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Discussion Starter · #1 ·
My Sound and Vision calibration disc has both Dolby Digital And DTS test tones. Does it matter which one I use to set speaker levels? Will there be much difference? Thanks.
 

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Quote:
Originally Posted by Jim McC /forum/post/18232199


My Sound and Vision calibration disc has both Dolby Digital And DTS test tones. Does it matter which one I use to set speaker levels? Will there be much difference? Thanks.

What AVR do you have? Does it not have internal test tones for calibration or an auto setup?
 

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Discussion Starter · #3 ·
It has both, but I like to check the results afterward. And I normally boost my center channel a little.
 

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I would trust the AVR test tones/auto calibration (you didn't answer my questions as to what AVR you have) over the S&V disc. Don't forget, DD uses dial norm and DTS doesn't. This can result in a 3-4 dB difference in levels between the two systems.
 

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I would think that after a internal auto setup, you would find the levels to be matched fairly nicely, and supported by playing any test disc. It would show matched levels regardless of dB output of the various discs. I also tweak my center channel a bit after using Audyssey, for personal preferences.
 

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Interesting- i have mostly read that Calibration disc were better for calibration/SPL than internal AVR pink noise. The AIX samplers, is a PITA to use but pretty effective {& i still think there is an error in there too-but i could be wrong too}. Are you calibrating using HDMI or analogue...........

db
 

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I have a Sony STR-DG920 and the test tones set my subwoofer higher than my AVIA II test disc. So I have been using the AVIA II settings over the auto setup. Any reason the AVR tones set the sub so high??
 

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Discussion Starter · #8 ·

Quote:
Originally Posted by bluesky636 /forum/post/18233483


I would trust the AVR test tones/auto calibration (you didn't answer my questions as to what AVR you have) over the S&V disc. Don't forget, DD uses dial norm and DTS doesn't. This can result in a 3-4 dB difference in levels between the two systems.

I have the Insignia NS-R5101HD receiver. The Room EQ set my fronts to large, so I changed that to small. I am using HDMI. The reason I asked my original question was: Do different sound formats have different decibel level outputs? (Dolby Digital, DTS, and the new HD formats). And I was wondering why the cal. disc had DD and DTS on it. I want to know what to use so it sounds good with all formats. Thanks.
 

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Quote:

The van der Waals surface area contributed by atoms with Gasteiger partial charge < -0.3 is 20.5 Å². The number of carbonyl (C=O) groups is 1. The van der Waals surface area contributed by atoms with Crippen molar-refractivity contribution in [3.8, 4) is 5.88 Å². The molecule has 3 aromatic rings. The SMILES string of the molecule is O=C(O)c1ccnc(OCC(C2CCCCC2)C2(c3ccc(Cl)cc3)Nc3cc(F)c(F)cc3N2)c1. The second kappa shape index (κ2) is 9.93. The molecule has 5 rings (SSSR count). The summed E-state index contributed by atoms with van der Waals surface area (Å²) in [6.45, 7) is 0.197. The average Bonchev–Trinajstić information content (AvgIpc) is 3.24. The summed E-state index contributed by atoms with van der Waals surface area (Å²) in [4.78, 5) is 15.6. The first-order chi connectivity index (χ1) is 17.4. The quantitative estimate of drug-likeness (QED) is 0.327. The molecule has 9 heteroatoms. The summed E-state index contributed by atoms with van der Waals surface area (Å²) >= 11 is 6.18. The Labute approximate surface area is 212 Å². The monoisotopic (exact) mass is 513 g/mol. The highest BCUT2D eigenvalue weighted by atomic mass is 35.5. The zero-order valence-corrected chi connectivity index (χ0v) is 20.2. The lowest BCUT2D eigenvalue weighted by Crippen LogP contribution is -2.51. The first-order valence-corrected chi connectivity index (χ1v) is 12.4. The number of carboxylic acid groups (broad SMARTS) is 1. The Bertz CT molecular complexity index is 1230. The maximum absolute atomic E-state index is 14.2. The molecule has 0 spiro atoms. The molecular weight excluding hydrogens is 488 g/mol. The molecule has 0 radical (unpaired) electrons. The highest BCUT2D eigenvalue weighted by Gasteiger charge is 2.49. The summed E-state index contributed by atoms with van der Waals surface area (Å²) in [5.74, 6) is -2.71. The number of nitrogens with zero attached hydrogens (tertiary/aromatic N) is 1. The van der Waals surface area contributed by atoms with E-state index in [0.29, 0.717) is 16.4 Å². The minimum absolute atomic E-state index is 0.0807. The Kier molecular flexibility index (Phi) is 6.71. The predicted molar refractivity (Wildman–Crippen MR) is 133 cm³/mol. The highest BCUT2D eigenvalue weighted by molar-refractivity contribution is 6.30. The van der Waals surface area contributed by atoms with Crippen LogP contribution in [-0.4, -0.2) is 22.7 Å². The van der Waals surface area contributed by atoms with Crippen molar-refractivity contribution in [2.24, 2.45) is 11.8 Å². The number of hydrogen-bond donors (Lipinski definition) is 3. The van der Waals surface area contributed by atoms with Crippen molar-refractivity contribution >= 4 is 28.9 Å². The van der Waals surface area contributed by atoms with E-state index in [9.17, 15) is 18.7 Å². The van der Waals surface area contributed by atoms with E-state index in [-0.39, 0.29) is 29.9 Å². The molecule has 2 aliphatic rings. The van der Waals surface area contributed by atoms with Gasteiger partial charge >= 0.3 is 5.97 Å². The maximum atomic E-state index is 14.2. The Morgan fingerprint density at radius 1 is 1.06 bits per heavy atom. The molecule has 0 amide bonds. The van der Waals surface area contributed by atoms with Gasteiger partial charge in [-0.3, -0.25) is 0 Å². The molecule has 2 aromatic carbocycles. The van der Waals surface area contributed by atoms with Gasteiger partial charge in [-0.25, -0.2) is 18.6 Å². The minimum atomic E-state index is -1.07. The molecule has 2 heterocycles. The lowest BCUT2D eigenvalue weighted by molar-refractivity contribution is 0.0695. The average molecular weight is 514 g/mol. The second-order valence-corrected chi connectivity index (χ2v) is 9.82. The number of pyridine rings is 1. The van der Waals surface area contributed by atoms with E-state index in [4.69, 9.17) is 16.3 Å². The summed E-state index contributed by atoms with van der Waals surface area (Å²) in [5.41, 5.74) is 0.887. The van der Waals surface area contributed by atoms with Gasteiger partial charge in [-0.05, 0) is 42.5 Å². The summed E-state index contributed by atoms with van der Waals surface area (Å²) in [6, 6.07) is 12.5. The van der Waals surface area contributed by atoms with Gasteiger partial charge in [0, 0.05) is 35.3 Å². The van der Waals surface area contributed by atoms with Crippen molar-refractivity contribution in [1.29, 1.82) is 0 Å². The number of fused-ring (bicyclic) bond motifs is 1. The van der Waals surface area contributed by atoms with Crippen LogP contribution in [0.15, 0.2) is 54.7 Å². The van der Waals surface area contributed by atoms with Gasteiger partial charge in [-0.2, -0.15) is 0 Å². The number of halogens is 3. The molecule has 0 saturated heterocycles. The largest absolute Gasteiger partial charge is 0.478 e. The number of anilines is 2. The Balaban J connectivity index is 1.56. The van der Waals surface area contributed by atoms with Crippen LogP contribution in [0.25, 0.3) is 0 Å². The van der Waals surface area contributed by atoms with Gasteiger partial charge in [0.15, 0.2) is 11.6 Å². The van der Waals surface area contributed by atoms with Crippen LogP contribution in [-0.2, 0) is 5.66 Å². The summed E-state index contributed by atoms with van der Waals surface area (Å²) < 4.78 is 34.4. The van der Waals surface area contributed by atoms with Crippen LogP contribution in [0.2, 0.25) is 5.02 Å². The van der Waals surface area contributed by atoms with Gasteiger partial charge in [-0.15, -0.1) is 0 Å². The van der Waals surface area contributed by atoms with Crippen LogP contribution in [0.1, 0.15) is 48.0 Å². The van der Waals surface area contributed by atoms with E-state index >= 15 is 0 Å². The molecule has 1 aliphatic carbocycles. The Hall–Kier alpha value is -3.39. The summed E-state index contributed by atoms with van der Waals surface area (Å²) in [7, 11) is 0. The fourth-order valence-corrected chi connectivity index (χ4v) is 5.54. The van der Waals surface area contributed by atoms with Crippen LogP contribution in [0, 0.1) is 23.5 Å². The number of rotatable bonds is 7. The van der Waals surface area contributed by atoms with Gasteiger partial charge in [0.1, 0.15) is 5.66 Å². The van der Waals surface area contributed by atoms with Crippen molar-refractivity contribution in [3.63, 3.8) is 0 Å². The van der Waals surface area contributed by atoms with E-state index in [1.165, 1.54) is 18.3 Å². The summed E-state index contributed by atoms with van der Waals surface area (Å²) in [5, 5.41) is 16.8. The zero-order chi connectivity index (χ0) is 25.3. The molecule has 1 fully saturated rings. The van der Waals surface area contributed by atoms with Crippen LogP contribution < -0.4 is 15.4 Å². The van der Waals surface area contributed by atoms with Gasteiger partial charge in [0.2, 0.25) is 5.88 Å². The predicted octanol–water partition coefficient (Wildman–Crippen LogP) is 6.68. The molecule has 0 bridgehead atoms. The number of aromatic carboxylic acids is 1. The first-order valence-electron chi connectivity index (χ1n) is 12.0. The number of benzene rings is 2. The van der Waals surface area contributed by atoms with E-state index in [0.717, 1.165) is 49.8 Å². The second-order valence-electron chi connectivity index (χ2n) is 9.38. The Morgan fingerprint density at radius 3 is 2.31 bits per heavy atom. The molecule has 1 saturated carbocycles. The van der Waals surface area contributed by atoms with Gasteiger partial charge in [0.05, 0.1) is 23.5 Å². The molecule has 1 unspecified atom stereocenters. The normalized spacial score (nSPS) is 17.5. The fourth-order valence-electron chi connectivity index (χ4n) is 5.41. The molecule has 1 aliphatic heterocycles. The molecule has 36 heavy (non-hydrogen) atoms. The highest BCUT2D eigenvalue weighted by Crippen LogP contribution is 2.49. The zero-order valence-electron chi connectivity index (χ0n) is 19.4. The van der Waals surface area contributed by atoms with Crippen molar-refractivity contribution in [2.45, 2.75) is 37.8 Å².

Originally Posted by Jim McC /forum/post/18236993


I want to know what to use so it sounds good with all formats. Thanks.

Use the internal AVR test tones for the reasons I stated.
 

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Quote:
Originally Posted by Jim McC /forum/post/18236993


I have the Insignia NS-R5101HD receiver. The Room EQ set my fronts to large, so I changed that to small. I am using HDMI. The reason I asked my original question was: Do different sound formats have different decibel level outputs? (Dolby Digital, DTS, and the new HD formats). And I was wondering why the cal. disc had DD and DTS on it. I want to know what to use so it sounds good with all formats. Thanks.

The cal discs have multiple coders because they want to cover all bases. Doesn't hurt. If each sound format is given the same test signals, they will play out the same level--they all maintain equal levels to every channel, be it lossy or lossless DTS or Dolby. Level cal discs ought to have dialnorm set to -31 to avoid any absolute level shifts.


The main reason you'll find differences between different discs and the internal tones is that they don't all use the same noise shaping, and any frequency response differences between speakers will then read a different loudness. Dolby's noise is different than THX's, and the test discs are sometimes different yet again. For example, not sure what AIX was thinking, but they recorded their noise 10 dB louder than the norm, so you would look for an 85 dB reading there, whereas everyone else shoots for 75 dB. On top of that, their noise has a lot more high frequency range. Not sure why.


And when it comes to LFE noise, multiply the variables x10.
 

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"For example, nor sure what AIX was thinking, but they recorded their noise 10 dB louder than the norm, so you would look for an 85 dB reading there, whereas everyone else shoots for 75 dB. On top of that, their noise has a lot more high frequency range. Not sure why."


Maybe this is what I was hearing/felt/experiencing-- and had to make a few dB changes to get the sound right. I'll go back and recalibrate using the 85dB setting to see if this helps.
 
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